A landlady in Singapore has earned praise for providing her tenant with a homely environment.
Besides cooking and sharing fruits with the tenant, the landlady reminds them to turn on the air-conditioning when the weather gets warm, and even prepares abalone noodles as a gift on their birthday.
Cordial landlady-tenant relations
Working in Singapore for more than 10 years, Singapore Permanent Resident Sammi Siek, 35, lives with her mother, husband, four-year-old son and a female Filipino tenant in her 40s, in an apartment she purchased.
On May 25, Siek, shared her pleasant experience with her tenant on Let's go, Singapore Facebook group, which she is a moderator of.
Her post, which is written in Chinese, translates as:
"When she sees me working from home, she would always cook an extra serving for me like today.
She would help take care of the flat and occasionally help me watch over my child.
She is responsible and pays her rent punctually.
She never locks her door regardless if she is home or out and does not mind that my mischievous child goes in to look for her.
She would inform me in advance if she is inviting her friends over and if her husband and mother wishes to stay over when they visit."
Siek reciprocates the kind and considerate gestures of her tenant.
"When I order food delivery or cook, I would include her share.
On her birthday, I would cook noodles to help her celebrate.
When we go out or buy gifts, I'd include her.
Even when she's not feeling well, lied to, or getting vaccinated, I would show concern."
Siek added that people should be more tolerant and concerned towards others, and less petty and calculative over everything.
As "fellow foreigners in the same foreign country living under the same roof", she wrote that she believes everything would be fine when both parties are willing to compromise.
By zooming in on the details, one may neglect the other party's positive traits at times, she said.
Siek referred to her tenant as "a flatmate I've lived with for the fourth year in a row".
Homely environment for tenant
In an interview with Lianhe Wanbao, Siek shared that her tenant had approached her upon seeing an online advertisement that was seeking a person who was looking to rent a place.
Having stayed with Siek's family for over 3.5 years now, Siek has regarded her tenant as family.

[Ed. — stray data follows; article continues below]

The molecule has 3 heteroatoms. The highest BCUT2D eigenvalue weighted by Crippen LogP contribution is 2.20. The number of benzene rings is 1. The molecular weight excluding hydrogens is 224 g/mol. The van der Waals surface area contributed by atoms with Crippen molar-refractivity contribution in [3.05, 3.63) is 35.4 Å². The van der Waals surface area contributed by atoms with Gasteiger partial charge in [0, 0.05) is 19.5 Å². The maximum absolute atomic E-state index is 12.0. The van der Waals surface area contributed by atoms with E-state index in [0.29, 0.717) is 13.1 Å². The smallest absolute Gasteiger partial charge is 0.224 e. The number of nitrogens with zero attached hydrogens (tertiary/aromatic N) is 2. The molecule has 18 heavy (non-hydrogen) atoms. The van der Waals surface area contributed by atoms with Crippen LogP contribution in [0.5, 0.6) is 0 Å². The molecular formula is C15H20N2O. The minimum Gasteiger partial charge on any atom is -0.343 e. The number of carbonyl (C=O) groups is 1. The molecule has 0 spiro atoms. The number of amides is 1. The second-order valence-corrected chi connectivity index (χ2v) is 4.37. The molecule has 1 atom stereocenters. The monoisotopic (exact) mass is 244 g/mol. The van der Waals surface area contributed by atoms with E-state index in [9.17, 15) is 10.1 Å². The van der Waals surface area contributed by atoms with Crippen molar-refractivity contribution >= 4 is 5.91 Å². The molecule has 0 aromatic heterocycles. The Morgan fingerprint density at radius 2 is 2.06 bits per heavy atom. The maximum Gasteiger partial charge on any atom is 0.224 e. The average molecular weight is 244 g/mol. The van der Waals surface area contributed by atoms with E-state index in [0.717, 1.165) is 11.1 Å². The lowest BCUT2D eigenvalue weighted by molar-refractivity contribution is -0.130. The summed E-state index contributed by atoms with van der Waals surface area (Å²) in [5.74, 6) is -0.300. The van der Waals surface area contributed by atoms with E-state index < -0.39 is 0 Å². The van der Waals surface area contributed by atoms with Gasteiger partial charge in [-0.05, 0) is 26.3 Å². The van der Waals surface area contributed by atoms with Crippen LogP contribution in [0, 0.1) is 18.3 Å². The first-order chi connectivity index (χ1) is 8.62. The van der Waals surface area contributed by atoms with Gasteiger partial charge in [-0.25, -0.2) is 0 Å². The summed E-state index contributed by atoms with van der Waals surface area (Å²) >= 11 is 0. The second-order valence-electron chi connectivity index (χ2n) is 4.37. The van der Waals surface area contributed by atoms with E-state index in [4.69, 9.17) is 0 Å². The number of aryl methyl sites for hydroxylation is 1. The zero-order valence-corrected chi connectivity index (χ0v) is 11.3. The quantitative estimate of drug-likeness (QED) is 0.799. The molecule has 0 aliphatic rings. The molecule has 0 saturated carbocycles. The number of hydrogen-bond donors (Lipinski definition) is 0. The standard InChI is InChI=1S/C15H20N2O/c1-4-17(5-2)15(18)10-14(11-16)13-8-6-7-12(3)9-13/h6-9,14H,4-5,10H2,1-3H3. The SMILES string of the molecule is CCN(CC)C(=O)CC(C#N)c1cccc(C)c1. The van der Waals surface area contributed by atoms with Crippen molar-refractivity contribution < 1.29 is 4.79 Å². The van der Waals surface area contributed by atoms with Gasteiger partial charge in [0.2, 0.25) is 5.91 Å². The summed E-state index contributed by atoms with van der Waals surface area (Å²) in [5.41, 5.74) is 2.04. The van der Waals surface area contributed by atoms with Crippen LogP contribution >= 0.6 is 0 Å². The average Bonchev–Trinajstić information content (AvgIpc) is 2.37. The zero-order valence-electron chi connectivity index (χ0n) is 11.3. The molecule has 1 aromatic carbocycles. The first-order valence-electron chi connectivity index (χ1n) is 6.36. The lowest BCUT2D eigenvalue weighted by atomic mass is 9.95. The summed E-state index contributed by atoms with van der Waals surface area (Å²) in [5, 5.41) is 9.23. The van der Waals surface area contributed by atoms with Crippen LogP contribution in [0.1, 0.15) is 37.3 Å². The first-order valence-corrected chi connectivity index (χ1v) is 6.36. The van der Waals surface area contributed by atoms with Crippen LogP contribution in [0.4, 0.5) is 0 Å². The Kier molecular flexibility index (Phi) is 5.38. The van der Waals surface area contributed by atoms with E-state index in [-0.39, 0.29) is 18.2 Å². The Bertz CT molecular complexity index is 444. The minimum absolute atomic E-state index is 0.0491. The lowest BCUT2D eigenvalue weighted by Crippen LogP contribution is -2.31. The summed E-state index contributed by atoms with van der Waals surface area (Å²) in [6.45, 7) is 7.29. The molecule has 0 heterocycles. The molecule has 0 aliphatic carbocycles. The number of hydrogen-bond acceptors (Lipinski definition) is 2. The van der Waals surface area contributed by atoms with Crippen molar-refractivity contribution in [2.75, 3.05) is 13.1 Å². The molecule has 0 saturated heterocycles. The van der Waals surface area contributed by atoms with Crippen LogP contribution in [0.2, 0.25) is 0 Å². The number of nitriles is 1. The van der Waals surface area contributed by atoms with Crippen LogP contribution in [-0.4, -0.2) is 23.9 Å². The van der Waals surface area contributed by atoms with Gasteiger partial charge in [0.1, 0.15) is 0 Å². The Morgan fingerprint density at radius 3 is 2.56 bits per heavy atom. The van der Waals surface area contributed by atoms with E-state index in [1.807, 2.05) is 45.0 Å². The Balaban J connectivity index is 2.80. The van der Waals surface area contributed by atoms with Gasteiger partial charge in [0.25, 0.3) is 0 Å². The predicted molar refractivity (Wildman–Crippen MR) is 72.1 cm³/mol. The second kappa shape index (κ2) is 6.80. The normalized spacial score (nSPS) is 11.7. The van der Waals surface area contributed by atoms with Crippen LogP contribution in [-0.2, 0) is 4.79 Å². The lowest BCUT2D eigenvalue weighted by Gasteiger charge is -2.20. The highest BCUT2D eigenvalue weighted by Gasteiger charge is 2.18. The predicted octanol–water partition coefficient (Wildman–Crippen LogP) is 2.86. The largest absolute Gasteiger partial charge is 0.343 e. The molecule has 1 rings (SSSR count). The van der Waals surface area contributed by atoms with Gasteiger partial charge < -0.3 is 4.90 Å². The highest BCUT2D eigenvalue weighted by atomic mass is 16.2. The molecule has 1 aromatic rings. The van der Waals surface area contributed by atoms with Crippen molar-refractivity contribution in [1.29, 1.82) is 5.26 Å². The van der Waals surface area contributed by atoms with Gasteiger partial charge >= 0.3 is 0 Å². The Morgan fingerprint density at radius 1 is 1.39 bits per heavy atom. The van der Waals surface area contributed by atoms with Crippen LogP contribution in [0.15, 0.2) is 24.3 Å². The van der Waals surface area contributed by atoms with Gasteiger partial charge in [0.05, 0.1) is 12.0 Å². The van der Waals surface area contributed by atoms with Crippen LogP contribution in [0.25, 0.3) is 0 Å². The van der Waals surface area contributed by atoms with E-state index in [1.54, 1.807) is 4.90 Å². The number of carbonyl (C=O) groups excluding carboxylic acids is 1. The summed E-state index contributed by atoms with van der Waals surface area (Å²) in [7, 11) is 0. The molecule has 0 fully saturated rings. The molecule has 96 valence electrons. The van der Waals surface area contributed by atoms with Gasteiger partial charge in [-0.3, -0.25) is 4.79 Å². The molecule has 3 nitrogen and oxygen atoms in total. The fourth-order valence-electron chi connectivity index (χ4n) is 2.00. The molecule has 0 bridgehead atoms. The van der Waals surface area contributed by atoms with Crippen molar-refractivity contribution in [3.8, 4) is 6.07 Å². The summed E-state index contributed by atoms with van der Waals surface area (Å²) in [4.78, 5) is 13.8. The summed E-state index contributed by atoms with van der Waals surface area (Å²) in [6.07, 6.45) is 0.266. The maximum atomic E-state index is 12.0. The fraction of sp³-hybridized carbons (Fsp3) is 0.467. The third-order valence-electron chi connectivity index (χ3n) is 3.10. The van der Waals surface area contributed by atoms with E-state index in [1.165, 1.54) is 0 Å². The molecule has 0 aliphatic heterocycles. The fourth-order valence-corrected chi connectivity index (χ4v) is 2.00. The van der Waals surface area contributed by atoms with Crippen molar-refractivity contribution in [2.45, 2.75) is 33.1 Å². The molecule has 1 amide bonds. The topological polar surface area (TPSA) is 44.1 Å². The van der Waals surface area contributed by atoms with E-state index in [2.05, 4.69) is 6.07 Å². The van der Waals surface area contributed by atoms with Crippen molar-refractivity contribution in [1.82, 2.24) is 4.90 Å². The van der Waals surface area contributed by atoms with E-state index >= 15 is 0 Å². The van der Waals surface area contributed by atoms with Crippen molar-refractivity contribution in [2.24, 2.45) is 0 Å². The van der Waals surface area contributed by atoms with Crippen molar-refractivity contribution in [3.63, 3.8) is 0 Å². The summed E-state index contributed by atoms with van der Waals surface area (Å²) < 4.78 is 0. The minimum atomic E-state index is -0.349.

They all get along very well, including her son who addresses the tenant as "auntie" and frequently runs to her tenant's room to play.
Siek added that she cooks once each week and she would prepare an additional portion for her tenant each time.
Besides sharing fruits together and buying gifts for her tenant, Siek also prepared abalone noodles to celebrate her tenant's birthday.
Despite going above and beyond as a landlady, Siek never asked her tenant to pay more rent.
When asked why she treated her tenant so well, Siek told Wanbao that she had encountered many demanding landlords and landladies in her past three experiences as a tenant.
In addition to monitoring the duration of time that the air-conditioning is turned on, they also kept a close eye on the frequency that she took showers and washed clothes.
Upon becoming a landlady, Siek constantly reminded herself not to become a loathsome landlady.
"After all, it's not easy for people to leave their hometowns and find work overseas," she said, explaining that is why she hopes to provide a homely environment for her tenant.
No rental raise despite WFH
Although Siek's tenant has been working from home for almost a year-and-a-half, Siek has not raised the rent to account for the additional utility charges.
The tenant has been working from home since March 2020.
Siek has not readjusted the utility charges for her tenant as she said the rise in the utility bill was not significant and there was no need to be calculative over such small expenses.
Tenant reciprocates kindness
In return, her tenant would often help to watch over Siek's son and help out with household chores.
Siek added that she maintains a cordial relationship with her tenant who frequently cooks for her and her family.
Besides taking care of Siek's son, the tenant even remembers his preferences and often cooks his favourite food, such as sausages and eggs, as well as buy gifts for him from time to time.
When Siek is not home, the tenant would help to receive delivery packages on her behalf and allow maintenance personnel to enter the flat for checks or let the part-time cleaner in.
"Instead of a tenant, why can't we say she's a flatmate or family?" Siek quipped.
Kindness is a two-way street
Siek firmly believes that kindness is a two-way street.
Siek admitted that it would be a lie if she said there was absolutely no friction between her and the tenant while living together.
For example, her son occasionally makes noise in the middle of the night and she would inevitably raise her voice when disciplining him, and the tenant often speaks on the phone as part of her job.
However, both parties have chosen to be tolerant towards these trivial matters instead of being petty and holding a grudge.
Siek added, good tenants are hard to come by and this tenant is her first and only tenant.
Siek's responses to article
In response to Wanbao's article about the abalone noodles, Siek shared her thoughts in a comment on Facebook.
"Unbeknownst to the journalist, that abalone was very cheap. One can containing six pieces only cost S$12" she said, and also disclosed that she had gifted 40 bowls of abalone chicken noodles to the Facebook group friends during Chinese New Year.
To address the unsavoury comments, Siek also clarified that both she and her tenant are female.
She recognised that the Facebook group is popular amongst journalists and the challenges that journalists face as she worked as one in the past. Hence, she would not reject any request to interview her but said that she had never approached any journalist on her own.
Top images via Lianhe Wanbao and Sammi Siek's Facebook page.